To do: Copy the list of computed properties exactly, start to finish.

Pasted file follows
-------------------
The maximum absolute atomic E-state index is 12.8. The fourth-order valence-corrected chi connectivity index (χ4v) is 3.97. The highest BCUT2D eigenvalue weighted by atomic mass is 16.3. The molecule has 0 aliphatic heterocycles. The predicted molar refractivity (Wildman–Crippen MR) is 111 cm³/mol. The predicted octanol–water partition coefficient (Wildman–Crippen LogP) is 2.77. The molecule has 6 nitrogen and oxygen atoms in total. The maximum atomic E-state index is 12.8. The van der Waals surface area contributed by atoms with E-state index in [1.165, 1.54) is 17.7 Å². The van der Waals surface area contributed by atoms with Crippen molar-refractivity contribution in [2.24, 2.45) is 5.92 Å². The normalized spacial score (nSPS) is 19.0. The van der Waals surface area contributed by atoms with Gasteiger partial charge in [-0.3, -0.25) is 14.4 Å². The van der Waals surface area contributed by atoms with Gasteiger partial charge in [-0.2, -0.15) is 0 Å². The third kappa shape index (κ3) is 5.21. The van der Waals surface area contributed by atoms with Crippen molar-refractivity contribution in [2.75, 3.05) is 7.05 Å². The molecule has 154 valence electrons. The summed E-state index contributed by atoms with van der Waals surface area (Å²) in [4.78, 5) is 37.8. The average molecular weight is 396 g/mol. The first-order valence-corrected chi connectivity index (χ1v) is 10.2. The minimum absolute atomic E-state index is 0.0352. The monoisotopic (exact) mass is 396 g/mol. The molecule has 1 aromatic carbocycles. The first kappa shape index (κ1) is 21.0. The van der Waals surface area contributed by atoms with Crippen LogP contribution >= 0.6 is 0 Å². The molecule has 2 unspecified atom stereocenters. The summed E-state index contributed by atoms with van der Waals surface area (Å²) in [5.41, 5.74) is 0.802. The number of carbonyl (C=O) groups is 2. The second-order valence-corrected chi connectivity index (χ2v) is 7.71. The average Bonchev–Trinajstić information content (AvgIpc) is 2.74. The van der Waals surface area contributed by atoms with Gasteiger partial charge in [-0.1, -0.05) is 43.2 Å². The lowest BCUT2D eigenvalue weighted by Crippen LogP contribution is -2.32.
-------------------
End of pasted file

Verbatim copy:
The maximum absolute atomic E-state index is 12.8. The fourth-order valence-corrected chi connectivity index (χ4v) is 3.97. The highest BCUT2D eigenvalue weighted by atomic mass is 16.3. The molecule has 0 aliphatic heterocycles. The predicted molar refractivity (Wildman–Crippen MR) is 111 cm³/mol. The predicted octanol–water partition coefficient (Wildman–Crippen LogP) is 2.77. The molecule has 6 nitrogen and oxygen atoms in total. The maximum atomic E-state index is 12.8. The van der Waals surface area contributed by atoms with E-state index in [1.165, 1.54) is 17.7 Å². The van der Waals surface area contributed by atoms with Crippen molar-refractivity contribution in [2.24, 2.45) is 5.92 Å². The normalized spacial score (nSPS) is 19.0. The van der Waals surface area contributed by atoms with Gasteiger partial charge in [-0.3, -0.25) is 14.4 Å². The van der Waals surface area contributed by atoms with Gasteiger partial charge in [-0.2, -0.15) is 0 Å². The third kappa shape index (κ3) is 5.21. The van der Waals surface area contributed by atoms with Crippen molar-refractivity contribution in [2.75, 3.05) is 7.05 Å². The molecule has 154 valence electrons. The summed E-state index contributed by atoms with van der Waals surface area (Å²) in [4.78, 5) is 37.8. The average molecular weight is 396 g/mol. The first-order valence-corrected chi connectivity index (χ1v) is 10.2. The minimum absolute atomic E-state index is 0.0352. The monoisotopic (exact) mass is 396 g/mol. The molecule has 1 aromatic carbocycles. The first kappa shape index (κ1) is 21.0. The van der Waals surface area contributed by atoms with Crippen LogP contribution >= 0.6 is 0 Å². The molecule has 2 unspecified atom stereocenters. The summed E-state index contributed by atoms with van der Waals surface area (Å²) in [5.41, 5.74) is 0.802. The number of carbonyl (C=O) groups is 2. The second-order valence-corrected chi connectivity index (χ2v) is 7.71. The average Bonchev–Trinajstić information content (AvgIpc) is 2.74. The van der Waals surface area contributed by atoms with Gasteiger partial charge in [-0.1, -0.05) is 43.2 Å². The lowest BCUT2D eigenvalue weighted by Crippen LogP contribution is -2.32.